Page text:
Here’s how to apologize for having treated your employees badly.
Say sorry to the people you actually hurt, rather than to the people who had no idea what was going on. Don’t claim you were blindsided by allegations of mistreatment when you had plenty of warning over the years. Don’t make it about you, even if the “you” in question rode east from rural Illinois on a hog truck and went on to become one of the most successful radio hosts in the country.
“Is there a way back?” former “On Point” host Tom Ashbrook asked in his Globe opinion column this week, asking Boston for another chance after being deposed from the successful WBUR show he helmed for 16 years.
Maybe. But this wasn’t it.
Ashbrook was fired by WBUR after 11 current and former station employees made complaints about bullying and inappropriate behavior that had spanned a decade. An investigation found that Ashbrook had created an abusive work environment. Twelve other current and former employees spoke to a WBUR reporter, backing up the official complaints with their own accounts of appalling behavior.
That’s a lot of smoke. But, in the immediate aftermath of his termination, Ashbrook claimed that the only fire here was the one in his belly — his passion for excellence, his “terrible urgency about our country’s direction” — that may have read as “stridency.” His many accusers were simply mistaken, in other words.
In this week’s op-ed, Ashbrook conceded that “high ratings are no excuse for inexcusable behavior.” That’s progress.
But it’s not nearly enough progress for the men and women who summoned the courage to join the complaint against their former boss. They say Ashbrook yelled at them when a show didn’t go well; that he crushed up their work and threw it at them; that he tried to make up for the humiliating dressings-down he gave female producers with shoulder rubs; that management knew he was a problem but seemed unable, or unwilling, to do anything that would force him to change his ways.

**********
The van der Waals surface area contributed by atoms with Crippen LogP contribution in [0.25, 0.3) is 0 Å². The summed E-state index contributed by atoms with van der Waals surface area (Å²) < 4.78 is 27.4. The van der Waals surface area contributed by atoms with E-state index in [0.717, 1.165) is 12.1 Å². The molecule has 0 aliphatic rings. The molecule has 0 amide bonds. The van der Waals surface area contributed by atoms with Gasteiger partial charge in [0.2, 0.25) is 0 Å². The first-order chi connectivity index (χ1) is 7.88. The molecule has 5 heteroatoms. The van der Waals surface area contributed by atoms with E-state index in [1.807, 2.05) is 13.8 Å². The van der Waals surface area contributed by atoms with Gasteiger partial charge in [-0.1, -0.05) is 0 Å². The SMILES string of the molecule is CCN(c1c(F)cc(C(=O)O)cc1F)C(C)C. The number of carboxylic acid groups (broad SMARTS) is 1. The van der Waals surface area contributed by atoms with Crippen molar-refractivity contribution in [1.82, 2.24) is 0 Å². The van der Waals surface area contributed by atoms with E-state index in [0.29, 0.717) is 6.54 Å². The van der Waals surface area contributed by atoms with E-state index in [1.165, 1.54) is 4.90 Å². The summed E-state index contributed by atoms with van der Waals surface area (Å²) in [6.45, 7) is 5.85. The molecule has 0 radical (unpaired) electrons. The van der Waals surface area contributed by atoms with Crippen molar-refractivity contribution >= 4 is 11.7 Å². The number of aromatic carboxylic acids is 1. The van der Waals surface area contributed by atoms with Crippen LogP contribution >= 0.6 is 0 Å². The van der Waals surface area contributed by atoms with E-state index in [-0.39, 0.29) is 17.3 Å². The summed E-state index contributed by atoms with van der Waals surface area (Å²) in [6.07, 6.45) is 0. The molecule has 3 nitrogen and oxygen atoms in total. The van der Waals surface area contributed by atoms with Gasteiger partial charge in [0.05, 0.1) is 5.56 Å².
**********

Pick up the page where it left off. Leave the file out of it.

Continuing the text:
Some “On Point” producers were happy in their work and have defended Ashbrook in the wake of the allegations. But others said they were warned about how difficult he was as they were starting their jobs. Those who complained about him scoff at the notion that the host was blindsided by their allegations: Producers were dropping like flies, some leaving what should have been plum jobs after six months.
“He must have been aware of the rapid turnover,” a former producer said. “That is not normal for a well-paid, desirable job in a market like Boston.”
Said another: “It was a punishing place to work. We knew from hard work, but this was working for an unappeasable tyrant. . . . I had nightmares for years.”
The five producers who shared their experiences at “On Point” with me on Wednesday asked that their names be withheld. Though Ashbrook knows who the complainants are, they said they worried that revealing themselves would affect their professional relationships.
“We shouldn’t have to do this,” said one of them, angry that Ashbrook’s op-ed had forced her to come forward once more. “All we did was endure years of abuse . . . and I resent having to expose myself.”
The producers are furious over what they see as Ashbrook’s self-serving apology. Addressing the op-ed to the city he loves, Ashbrook wrote that he had learned that his behavior was “offensive and overbearing to some.” He ended by asking the city to give him another chance “to make Boston proud again.”
He’s asking the wrong people to forgive him, said the producers, none of whom had heard from him in the months since his firing.
“He knows how to reach us,” said one of them. “He didn’t hurt the city of Boston. He damaged our careers.”
In an interview, Ashbrook said he planned to reach out to those who complained but “wasn’t sure if they were ready to hear from me yet.”
“I thought I would start with a public apology, and a very direct one,” he said. “I fully intend to be in touch with each of them, absolutely.”
Ashbrook said his apology is sincere.
“All I can do is honestly apologize to those who have felt hurt or wounded, and I am trying to be as straightforward as I can,” Ashbrook said. “I am offering my apology in the most public way, and I mean it.”
Look, nobody wants a boss who makes the mistakes Ashbrook made to be prevented from working again. After all, legions just like him remain gainfully employed across the country. But what does redemption look like here? Does it lie, as Ashbrook seems to be suggesting, in a return to his old perch?
“The work that Boston and the country supported all these years is more important than ever,” he wrote. The city he loves, and that was proud of him, still needs him, he suggests.
But the burden here isn’t Boston’s. It rests with Ashbrook. And he has a ways to go.